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Old 09-10-2019, 12:54 PM
 
Location: Virginia
4,097 posts, read 2,140,501 times
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Quote:
Originally Posted by otterhere View Post
What would you do with a really ugly, uneven, falling down acoustic dropped tile ceiling in an older home that wouldn't break the bank? I can only assume it was installed due to some damage from a leaking roof. Certainly not for its good looks.
I had one of these in my former house, although it was dingy and had a few cracked tiles. When the carpenter removed them, it turned out that the tiles were attached to wooden cribbing that was very firmly attached to the original ceiling which, ironically, only had one crack in it. Since removing the cribbing was nigh impossible, the carpenter attached drywall to it and reinstalled the quarter round molding around the top of the wall. The end result was that I still had a ceiling that was a bit lower than the adjacent room, but it at least looked nice and smooth and fresh after painting. I couldn't believe that I had put up with those old acoustic tiles for 11 years once the work was done!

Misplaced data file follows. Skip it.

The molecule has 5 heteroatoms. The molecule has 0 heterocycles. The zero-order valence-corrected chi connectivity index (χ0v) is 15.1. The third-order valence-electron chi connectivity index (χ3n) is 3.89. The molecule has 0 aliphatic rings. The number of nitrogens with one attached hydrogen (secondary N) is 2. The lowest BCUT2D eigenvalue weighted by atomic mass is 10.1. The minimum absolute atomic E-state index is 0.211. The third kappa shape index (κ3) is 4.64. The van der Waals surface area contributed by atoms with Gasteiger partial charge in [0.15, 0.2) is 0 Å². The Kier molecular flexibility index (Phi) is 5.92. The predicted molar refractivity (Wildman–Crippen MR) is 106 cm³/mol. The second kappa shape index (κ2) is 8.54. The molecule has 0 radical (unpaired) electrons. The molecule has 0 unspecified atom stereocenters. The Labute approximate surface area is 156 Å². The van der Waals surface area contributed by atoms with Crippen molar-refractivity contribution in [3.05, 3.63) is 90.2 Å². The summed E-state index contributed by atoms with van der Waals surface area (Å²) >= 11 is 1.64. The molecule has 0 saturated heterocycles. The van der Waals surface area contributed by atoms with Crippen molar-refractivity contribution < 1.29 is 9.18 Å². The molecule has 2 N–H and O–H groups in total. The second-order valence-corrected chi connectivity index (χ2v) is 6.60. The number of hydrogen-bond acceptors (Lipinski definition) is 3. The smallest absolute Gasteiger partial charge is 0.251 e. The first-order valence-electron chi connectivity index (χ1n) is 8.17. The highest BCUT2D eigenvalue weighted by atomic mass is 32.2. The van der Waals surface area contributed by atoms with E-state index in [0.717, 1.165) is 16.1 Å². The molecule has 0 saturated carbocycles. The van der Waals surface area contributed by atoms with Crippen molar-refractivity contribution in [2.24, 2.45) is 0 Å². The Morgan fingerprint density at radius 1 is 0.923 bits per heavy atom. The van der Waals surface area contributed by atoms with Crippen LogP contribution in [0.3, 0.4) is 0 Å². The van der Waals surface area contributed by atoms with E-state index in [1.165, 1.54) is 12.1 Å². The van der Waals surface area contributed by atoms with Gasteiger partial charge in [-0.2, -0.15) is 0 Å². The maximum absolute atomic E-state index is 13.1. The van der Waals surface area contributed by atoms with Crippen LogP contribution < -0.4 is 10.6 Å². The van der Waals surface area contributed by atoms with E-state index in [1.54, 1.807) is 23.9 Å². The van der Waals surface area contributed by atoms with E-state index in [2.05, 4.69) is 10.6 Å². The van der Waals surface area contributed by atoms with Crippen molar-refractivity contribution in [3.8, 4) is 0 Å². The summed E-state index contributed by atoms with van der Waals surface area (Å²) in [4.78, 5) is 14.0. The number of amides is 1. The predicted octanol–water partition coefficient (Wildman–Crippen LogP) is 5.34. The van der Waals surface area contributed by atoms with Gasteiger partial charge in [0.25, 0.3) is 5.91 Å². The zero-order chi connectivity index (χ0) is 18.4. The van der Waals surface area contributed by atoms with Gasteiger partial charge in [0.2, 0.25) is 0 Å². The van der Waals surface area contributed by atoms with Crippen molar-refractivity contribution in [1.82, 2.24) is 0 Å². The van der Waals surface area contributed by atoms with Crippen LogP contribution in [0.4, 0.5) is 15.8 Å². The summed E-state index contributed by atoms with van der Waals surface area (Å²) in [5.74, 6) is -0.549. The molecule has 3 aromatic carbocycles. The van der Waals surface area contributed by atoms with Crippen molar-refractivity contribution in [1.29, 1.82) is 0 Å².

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Old Yesterday, 04:35 AM
 
Location: Southern Most New Jersey
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I have seen these sprayed painted over for nominal cost.

They are usually there for a reason. They are kind of like a fence. Don't be in a hurry to remove until you study..
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Old Yesterday, 06:14 AM
 
Location: Upstate SC
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I had these in the basement when we moved in. I removed them all (bonus, previous owner had installed "new" tiles under the original ones, so I had 2x the amount to remove) and put these in some plastic "decorative" tiles. They look pretty good and were about $3 each IIRC.